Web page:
Investigators with a major focus in immunodeficiency include:
Dusan Bogunovic, PhD is Associate Professor at Precision Immunology Institute, Mindich Child Health Development Institute and Departments of Oncological Sciences, Microbiology and Pediatrics at the Icahn School of Medicine at Mount Sinai.
The Bogunovic lab focuses on the study of human immunogenetics. We aim to improve understanding of the human immune system by studying:
- Individuals with rare auto-inflammatory syndromes
- Individuals with severe clinical presentations of infectious diseases
- Developing broad-spectrum antiviral therapeutics.
- Understanding immune system in Down syndrome
To dissect these phenotypes and develop therapeutics we use genomic, genetic, molecular biology, cellular biology, immunology and clinical tools.
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Minji Byun, PhD is an Assistant Professor of Medicine at the Precision Immunology Institute at the Icahn School of Medicine at Mount Sinai. The Byun laboratory studies genetic basis of rare immune disorders, including, but not limited to, primary immunodeficiency disorders and lymphoproliferative diseases. This lab investigates both inherited (germline) and acquired (somatic) mutations as cause of disease, which is identified using various human genetics tools including whole genome sequencing. The Byun laboratory also conducts functional studies of putative causative variants to validate their pathogenicity, and to elucidate molecular and cellular mechanisms underlying immune dysregulation.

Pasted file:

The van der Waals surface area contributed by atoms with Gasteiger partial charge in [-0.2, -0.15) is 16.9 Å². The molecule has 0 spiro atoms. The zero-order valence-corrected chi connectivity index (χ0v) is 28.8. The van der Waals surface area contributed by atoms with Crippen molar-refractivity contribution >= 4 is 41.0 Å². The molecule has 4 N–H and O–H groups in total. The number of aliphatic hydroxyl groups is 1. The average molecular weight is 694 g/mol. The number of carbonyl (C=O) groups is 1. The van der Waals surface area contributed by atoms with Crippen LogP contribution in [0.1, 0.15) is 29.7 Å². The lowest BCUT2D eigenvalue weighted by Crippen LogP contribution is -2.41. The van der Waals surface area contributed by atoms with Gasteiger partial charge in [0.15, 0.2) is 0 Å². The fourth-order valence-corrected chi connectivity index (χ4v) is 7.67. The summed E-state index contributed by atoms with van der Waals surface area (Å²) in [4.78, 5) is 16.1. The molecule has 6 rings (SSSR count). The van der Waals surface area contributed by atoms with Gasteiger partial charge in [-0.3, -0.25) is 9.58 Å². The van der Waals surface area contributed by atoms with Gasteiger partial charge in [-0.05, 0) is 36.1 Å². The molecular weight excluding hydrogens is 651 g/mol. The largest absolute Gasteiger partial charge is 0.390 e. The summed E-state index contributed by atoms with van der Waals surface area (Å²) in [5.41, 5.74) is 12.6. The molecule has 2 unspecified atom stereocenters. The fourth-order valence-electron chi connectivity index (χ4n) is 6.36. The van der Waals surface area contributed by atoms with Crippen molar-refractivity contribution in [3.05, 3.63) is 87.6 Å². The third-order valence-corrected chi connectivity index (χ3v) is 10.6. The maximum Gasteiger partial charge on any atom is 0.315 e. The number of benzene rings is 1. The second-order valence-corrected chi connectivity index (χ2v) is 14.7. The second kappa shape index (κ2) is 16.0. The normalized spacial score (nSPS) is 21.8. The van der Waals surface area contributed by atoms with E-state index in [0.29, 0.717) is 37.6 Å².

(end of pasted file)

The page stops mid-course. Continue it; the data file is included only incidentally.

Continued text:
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Primary immune deficiency diseases, first recognized more than six decades ago, include over 300 genetic defects, have provided unique and unparalleled opportunities to study the cellular, biochemical and molecular mechanisms required for a functional immune system. While individually rare, collectively these defects occur in about one out of 10,000 individuals and are found in infants, children and adults of all ages. Our understanding of immunity owes much to human PIDD; these diseases have elucidated both common and rare defects of adaptive immunity and have opened the field of innate immunity in humans, a currently very rapidly expanding field. The Primary Immune Deficiency Program at The Icahn School of Medicine at Mount Sinai is now a 950 patient service, spanning medicine, pediatrics and laboratory research. This program is based on a steady stream of new referrals from the New York, the surrounding states, and other countries. Based on this work, Dr. Cunningham-Rundles has been continuously funded by the NIH for clinical research studies on human immune defects, while providing an interface for medical and post graduates, T32, and MD PhD and fellowship training programs. While there have been amazing advances in the understanding of many primary immune defects, the most common immune defects, those which impair B cell function, are still largely uncharted territory. These types of immune defects often become apparent in adult life and yet are considered primary immune defects with genetic basis. Our current work has identified selected genetic, cellular and micro-environmental influences are critical for normal B cell development and that defects in these processes result in immune deficiency, autoimmunity, and many facets of immune dysregulation.